Views:0 Author:Site Editor Publish Time: 2018-01-05 Origin:Site
Motors convert electrical energy into mechanical energy. A Stepper Motor converts electrical pulses into specific rotational movements. The movement created by each pulse is precise and repeatable, which is why step-per motors are so effective for positioning applications.
Permanent Magnet Stepper Motors incorporate a permanent magnet rotor, coil windings and magnetically conductive stators.Energizing a coil winding creates an electromagnetic field with a north and south pole. The stator carries the magnetic field. The magnetic field can be altered by sequentially energizing or "stepping" the stator coils which generates rotary motion.
Figure 1 illustrates a typical step sequence for a two phase motor.
In step 1, phase A of a two phase stator is energized. This magnetically locks the rotor in the position shown, since unlike poles attract, When phase A is turned off and phase B is turned on, the rotor rotates 90¡ã clockwise.
In step 3, phase B is turned on but with the polarty reversed from Step 1, this causes another 90¡ã rotation.
In step 4, phase A is turned off and phase B is turned on, with polarity reversed from Step2. Repeating this sequence causes the rotor to rotate clockwise in 90¡ã steps.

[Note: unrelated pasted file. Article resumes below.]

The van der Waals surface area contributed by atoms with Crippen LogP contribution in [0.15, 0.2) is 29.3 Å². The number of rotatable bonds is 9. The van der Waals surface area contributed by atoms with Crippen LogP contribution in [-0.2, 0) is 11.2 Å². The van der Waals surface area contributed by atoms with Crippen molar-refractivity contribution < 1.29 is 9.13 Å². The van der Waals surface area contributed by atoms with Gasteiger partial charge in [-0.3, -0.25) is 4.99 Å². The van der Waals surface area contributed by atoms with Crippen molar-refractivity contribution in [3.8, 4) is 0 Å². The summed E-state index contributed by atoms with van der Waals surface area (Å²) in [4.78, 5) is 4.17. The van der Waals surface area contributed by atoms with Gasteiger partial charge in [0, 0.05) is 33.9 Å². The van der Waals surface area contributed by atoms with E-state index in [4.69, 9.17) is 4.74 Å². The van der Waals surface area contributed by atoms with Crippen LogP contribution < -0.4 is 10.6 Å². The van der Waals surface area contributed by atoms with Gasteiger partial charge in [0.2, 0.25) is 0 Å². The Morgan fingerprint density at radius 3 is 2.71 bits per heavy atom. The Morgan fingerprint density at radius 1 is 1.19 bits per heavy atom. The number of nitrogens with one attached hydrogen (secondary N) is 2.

The stepping sequence illustrated in figure 1 is called "one phase on" stepping. A more common method of stepping is "two phase on" where both phases of the motor are always energized. However,only the polarty of phase is switched at a time,as shown in figure 2. With two phase on stepping the rotor aligns itself between the "average" north and "average" south magnetic poles. Since both phases are always on, this method gives 41.4% more torque than "one phase on" stepping.
The motor can also be "half stepped" by inserting an off state between transitioning phases. This cuts a stepper's full step angle in half.